Chair of the Department of History at Saint Louis University Thomas F. Madden explains that the Crusades were defensive wars by Christians against centuries of Muslim aggression, and that Muslims ultimately won. It wasn't until World War I that the Muslim Ottoman Empire was dismantled. If anything, modern Muslims should brag about their ancestors' victories rather than playing the victim whenever the word "crusade" is uttered.
So what is the truth about the Crusades? Scholars are still working some of that out. But much can already by said with certainty. For starters, the Crusades to the East were in every way defensive wars. They were a direct response to Muslim aggression -- an attempt to turn back or defend against Muslim conquests of Christian lands.
Christians in the eleventh century were not paranoid fanatics. Muslims really were gunning for them. While Muslims can be peaceful, Islam was born in war and grew the same way. From the time of Mohammed, the means of Muslim expansion was always the sword. Muslim thought divides the world into two spheres, the Abode of Islam and the Abode of War. Christianity -- and for that matter any other non-Muslim religion -- has no abode. Christians and Jews can be tolerated within a Muslim state under Muslim rule. But, in traditional Islam, Christian and Jewish states must be destroyed and their lands conquered. When Mohammed was waging war against Mecca in the seventh century, Christianity was the dominant religion of power and wealth. As the faith of the Roman Empire, it spanned the entire Mediterranean, including the Middle East, where it was born. The Christian world, therefore, was a prime target for the earliest caliphs, and it would remain so for Muslim leaders for the next thousand years.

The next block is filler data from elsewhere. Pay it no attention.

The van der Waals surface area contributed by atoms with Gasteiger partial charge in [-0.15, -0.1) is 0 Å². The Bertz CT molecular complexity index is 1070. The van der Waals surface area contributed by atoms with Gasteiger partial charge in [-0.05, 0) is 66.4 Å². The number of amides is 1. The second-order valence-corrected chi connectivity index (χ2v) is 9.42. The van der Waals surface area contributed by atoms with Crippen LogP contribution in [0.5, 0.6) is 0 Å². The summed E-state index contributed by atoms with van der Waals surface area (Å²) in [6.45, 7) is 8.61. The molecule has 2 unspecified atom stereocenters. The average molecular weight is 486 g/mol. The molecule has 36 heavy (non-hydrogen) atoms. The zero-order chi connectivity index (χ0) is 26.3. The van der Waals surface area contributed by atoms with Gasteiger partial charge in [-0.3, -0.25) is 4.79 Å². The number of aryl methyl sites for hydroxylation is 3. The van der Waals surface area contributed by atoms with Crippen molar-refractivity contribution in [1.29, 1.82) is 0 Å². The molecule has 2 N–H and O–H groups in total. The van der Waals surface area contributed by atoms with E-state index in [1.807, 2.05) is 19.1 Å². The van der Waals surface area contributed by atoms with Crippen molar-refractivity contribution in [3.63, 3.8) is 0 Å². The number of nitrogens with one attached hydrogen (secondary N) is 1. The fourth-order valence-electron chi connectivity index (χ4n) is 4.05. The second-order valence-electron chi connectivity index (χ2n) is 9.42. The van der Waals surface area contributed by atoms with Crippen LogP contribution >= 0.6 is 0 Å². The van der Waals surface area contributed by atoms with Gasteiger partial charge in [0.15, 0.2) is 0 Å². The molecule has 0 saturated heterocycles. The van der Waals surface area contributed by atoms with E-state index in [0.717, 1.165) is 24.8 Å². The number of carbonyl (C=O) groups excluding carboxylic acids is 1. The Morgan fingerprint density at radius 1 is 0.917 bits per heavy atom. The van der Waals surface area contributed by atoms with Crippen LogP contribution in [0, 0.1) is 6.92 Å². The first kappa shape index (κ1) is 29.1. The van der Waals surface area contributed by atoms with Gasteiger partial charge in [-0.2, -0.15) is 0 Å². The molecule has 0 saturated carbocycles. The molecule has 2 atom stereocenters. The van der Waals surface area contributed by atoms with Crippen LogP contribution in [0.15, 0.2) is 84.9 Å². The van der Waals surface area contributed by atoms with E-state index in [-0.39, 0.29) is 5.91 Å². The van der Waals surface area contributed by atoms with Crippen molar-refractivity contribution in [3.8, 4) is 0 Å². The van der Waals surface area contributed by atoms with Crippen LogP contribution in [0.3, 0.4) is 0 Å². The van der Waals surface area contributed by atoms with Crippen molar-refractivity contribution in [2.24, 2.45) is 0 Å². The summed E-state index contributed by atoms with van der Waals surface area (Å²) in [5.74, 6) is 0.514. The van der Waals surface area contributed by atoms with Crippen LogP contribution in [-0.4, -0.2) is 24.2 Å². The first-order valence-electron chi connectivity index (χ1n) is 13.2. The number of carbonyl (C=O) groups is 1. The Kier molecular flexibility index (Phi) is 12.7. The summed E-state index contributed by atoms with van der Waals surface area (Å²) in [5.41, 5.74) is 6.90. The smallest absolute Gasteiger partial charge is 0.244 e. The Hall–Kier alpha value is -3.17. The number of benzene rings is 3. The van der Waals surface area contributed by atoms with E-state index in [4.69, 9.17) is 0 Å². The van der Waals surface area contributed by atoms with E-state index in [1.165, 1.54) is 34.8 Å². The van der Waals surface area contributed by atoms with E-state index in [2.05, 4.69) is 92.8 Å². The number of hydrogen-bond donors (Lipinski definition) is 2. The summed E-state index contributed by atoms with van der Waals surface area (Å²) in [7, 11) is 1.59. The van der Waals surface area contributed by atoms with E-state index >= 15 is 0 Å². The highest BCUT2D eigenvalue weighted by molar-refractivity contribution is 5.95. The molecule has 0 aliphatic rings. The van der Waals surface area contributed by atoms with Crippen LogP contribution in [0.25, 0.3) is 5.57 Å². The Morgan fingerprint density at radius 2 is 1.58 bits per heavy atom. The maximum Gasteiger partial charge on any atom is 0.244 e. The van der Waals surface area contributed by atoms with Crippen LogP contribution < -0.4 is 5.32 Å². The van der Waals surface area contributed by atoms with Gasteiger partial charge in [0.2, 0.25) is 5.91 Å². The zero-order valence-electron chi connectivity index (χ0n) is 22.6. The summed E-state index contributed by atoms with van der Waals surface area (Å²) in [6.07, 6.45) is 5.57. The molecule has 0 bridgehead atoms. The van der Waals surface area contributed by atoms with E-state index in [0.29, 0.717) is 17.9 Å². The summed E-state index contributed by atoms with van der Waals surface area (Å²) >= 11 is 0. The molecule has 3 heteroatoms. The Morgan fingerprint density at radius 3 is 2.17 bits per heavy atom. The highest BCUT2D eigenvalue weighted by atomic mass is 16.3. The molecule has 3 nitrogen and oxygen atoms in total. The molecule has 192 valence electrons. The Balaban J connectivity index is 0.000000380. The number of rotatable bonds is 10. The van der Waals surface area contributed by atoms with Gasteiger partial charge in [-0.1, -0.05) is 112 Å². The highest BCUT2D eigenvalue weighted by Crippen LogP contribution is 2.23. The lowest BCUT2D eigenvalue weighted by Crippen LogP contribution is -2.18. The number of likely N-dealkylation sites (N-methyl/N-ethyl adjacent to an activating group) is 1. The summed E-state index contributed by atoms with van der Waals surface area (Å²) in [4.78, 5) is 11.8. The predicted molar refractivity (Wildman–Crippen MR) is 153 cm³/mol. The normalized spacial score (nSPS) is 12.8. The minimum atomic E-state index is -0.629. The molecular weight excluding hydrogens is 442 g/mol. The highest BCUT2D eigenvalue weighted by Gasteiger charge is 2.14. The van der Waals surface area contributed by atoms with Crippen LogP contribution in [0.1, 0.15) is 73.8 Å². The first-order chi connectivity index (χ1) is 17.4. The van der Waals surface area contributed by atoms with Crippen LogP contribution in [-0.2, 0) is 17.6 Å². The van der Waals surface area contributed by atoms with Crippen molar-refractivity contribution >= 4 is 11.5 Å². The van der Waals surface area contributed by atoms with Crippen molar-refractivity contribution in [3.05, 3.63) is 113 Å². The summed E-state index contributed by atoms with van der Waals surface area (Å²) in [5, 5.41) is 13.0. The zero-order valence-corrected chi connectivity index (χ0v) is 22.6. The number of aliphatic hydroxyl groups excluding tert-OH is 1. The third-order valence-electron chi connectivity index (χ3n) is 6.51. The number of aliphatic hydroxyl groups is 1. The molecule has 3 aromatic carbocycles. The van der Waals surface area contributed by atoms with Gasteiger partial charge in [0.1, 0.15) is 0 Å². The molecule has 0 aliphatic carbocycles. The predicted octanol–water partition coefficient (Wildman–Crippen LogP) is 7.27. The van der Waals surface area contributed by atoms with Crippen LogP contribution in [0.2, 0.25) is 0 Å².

With enormous energy, the warriors of Islam struck out against the Christians shortly after Mohammed's death. They were extremely successful. Palestine, Syria, and Egypt -- once the most heavily Christian areas in the world -- quickly succumbed. By the eighth century, Muslim armies had conquered all of Christian North Africa and Spain. In the eleventh century, the Seljuk Turks conquered Asia Minor (modern Turkey), which had been Christian since the time of St. Paul. The old Roman Empire, known to modern historians as the Byzantine Empire, was reduced to little more than Greece. In desperation, the emperor in Constantinople sent word to the Christians of western Europe asking them to aid their brothers and sisters in the East.